How The New Porsche 911 Is Putting An End To Aquaplaning With ‘Wet Mode’

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The new Porsche 911 (992 Series) is finally here, and the eighth generation of this classic car has plenty to offer Porsche lovers around the world. However, the German engineers haven’t just upped their game when it comes to looks and power. This tech-heavy Porsche 911 has something else that could be rather interesting… Wet Mode.

How The New Porsche 911 Is Putting An End To Aquaplaning With ‘Wet Mode’

The New Porsche 911

Experts have a lot of good things to say about the 992 Series Porsche 911, with many saying that this is still the benchmark sports car out there. Although not much has changed aesthetically, with Porsche saying they wanted to keep the retro and classic style, there is a lot going on in the inside. Some of the most significant changes have come in the technology that the German manufacturers seem to have packed the new Porsche 911 with, including thermal imaging night vision, frameless, floating instrument displays, and their new Wet Mode.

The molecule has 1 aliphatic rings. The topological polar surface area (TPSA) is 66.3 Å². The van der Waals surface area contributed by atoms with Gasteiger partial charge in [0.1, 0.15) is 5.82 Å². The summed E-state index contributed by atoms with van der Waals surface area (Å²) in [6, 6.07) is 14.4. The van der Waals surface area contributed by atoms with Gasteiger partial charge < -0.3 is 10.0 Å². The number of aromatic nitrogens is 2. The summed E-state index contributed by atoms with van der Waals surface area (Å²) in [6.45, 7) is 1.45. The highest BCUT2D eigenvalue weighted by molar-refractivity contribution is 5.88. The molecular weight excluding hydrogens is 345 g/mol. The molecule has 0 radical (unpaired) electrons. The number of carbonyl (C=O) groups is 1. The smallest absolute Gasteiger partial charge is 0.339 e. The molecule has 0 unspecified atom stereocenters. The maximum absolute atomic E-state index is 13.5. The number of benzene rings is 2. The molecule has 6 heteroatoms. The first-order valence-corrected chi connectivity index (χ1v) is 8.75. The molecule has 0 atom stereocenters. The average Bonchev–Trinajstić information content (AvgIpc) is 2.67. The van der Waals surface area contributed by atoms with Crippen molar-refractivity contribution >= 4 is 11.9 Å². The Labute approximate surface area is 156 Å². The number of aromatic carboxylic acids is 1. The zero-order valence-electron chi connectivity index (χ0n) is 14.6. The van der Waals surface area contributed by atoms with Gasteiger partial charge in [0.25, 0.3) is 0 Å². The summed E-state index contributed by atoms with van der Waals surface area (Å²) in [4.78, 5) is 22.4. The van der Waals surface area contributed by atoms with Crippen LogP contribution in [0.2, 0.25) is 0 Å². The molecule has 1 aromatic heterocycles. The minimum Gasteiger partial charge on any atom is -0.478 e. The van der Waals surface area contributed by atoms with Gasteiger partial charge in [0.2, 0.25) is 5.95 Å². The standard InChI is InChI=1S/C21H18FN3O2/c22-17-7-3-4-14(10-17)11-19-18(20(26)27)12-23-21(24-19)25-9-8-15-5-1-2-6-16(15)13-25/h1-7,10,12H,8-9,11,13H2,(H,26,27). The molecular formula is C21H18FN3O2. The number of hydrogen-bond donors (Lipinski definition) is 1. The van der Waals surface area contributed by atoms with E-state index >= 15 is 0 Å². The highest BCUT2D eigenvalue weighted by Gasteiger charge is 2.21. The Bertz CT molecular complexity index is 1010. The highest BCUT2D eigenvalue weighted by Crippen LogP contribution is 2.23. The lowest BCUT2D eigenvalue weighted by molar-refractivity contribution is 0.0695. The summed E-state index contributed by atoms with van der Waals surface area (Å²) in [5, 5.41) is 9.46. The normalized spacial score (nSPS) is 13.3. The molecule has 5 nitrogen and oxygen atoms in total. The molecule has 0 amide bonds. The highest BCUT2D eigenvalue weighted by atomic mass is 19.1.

How The New Porsche 911 Is Putting An End To Aquaplaning With ‘Wet Mode’

What Is Wet Mode?

Nobody likes the feeling of aquaplaning, especially not in a car as powerful as a Porsche. However, it seems as though that could soon be a thing of the past if you invest in the new 911. The system can both detect and react to wet roads, using acoustic sensors to listen out for the amount of spray coming off the road, and telling you when to turn Wet Mode on. Once activated, the stability systems work together to stop your car from skidding or sliding about all over the place, when the roads are wet. Porsche have also admitted that their new technology can be useful for snow, too.

How The New Porsche 911 Is Putting An End To Aquaplaning With ‘Wet Mode’

Expanding The Range

However, it’s not just the 992 Porsche that is set to have Wet Mode. According to the manufacturers, we could be seeing this clever safety feature in the new 718 Cayman, the Boxster twins, and perhaps even the Panamera in the future. Ultimately, Porsche could put an end to aquaplaning – and the accidents that happen from sliding on wet roads – for good.

It may not be the most exciting feature of one of the world’s best sports cars, but it is an impressive step forward in safety tech from Porsche. It could also save a few lives!

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